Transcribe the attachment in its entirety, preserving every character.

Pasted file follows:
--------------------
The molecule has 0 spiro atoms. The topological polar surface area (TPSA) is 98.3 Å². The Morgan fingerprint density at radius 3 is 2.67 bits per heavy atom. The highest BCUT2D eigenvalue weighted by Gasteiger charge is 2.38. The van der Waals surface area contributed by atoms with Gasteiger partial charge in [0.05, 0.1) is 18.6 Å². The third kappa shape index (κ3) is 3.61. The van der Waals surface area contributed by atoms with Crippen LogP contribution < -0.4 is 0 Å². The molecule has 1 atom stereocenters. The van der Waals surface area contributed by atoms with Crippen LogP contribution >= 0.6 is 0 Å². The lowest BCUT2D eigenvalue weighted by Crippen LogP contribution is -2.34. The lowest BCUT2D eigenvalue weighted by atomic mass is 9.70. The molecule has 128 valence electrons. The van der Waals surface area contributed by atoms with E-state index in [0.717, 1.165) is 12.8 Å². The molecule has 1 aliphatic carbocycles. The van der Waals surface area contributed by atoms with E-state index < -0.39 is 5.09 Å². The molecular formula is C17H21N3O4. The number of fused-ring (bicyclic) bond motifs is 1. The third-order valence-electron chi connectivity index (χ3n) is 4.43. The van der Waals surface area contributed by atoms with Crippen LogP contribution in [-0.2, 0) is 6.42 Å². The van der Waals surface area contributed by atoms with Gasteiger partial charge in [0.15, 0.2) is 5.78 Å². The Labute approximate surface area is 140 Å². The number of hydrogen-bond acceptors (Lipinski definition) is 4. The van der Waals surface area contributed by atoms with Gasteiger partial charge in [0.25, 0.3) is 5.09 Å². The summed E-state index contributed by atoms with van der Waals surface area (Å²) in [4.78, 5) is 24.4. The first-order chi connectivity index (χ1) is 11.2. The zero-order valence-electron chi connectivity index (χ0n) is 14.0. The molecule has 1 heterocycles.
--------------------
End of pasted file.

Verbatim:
The molecule has 0 spiro atoms. The topological polar surface area (TPSA) is 98.3 Å². The Morgan fingerprint density at radius 3 is 2.67 bits per heavy atom. The highest BCUT2D eigenvalue weighted by Gasteiger charge is 2.38. The van der Waals surface area contributed by atoms with Gasteiger partial charge in [0.05, 0.1) is 18.6 Å². The third kappa shape index (κ3) is 3.61. The van der Waals surface area contributed by atoms with Crippen LogP contribution < -0.4 is 0 Å². The molecule has 1 atom stereocenters. The van der Waals surface area contributed by atoms with Crippen LogP contribution >= 0.6 is 0 Å². The lowest BCUT2D eigenvalue weighted by Crippen LogP contribution is -2.34. The lowest BCUT2D eigenvalue weighted by atomic mass is 9.70. The molecule has 128 valence electrons. The van der Waals surface area contributed by atoms with E-state index in [0.717, 1.165) is 12.8 Å². The molecule has 1 aliphatic carbocycles. The van der Waals surface area contributed by atoms with E-state index < -0.39 is 5.09 Å². The molecular formula is C17H21N3O4. The number of fused-ring (bicyclic) bond motifs is 1. The third-order valence-electron chi connectivity index (χ3n) is 4.43. The van der Waals surface area contributed by atoms with Crippen LogP contribution in [-0.2, 0) is 6.42 Å². The van der Waals surface area contributed by atoms with Gasteiger partial charge in [0.15, 0.2) is 5.78 Å². The Labute approximate surface area is 140 Å². The number of hydrogen-bond acceptors (Lipinski definition) is 4. The van der Waals surface area contributed by atoms with Gasteiger partial charge in [0.25, 0.3) is 5.09 Å². The summed E-state index contributed by atoms with van der Waals surface area (Å²) in [4.78, 5) is 24.4. The first-order chi connectivity index (χ1) is 11.2. The zero-order valence-electron chi connectivity index (χ0n) is 14.0. The molecule has 1 heterocycles.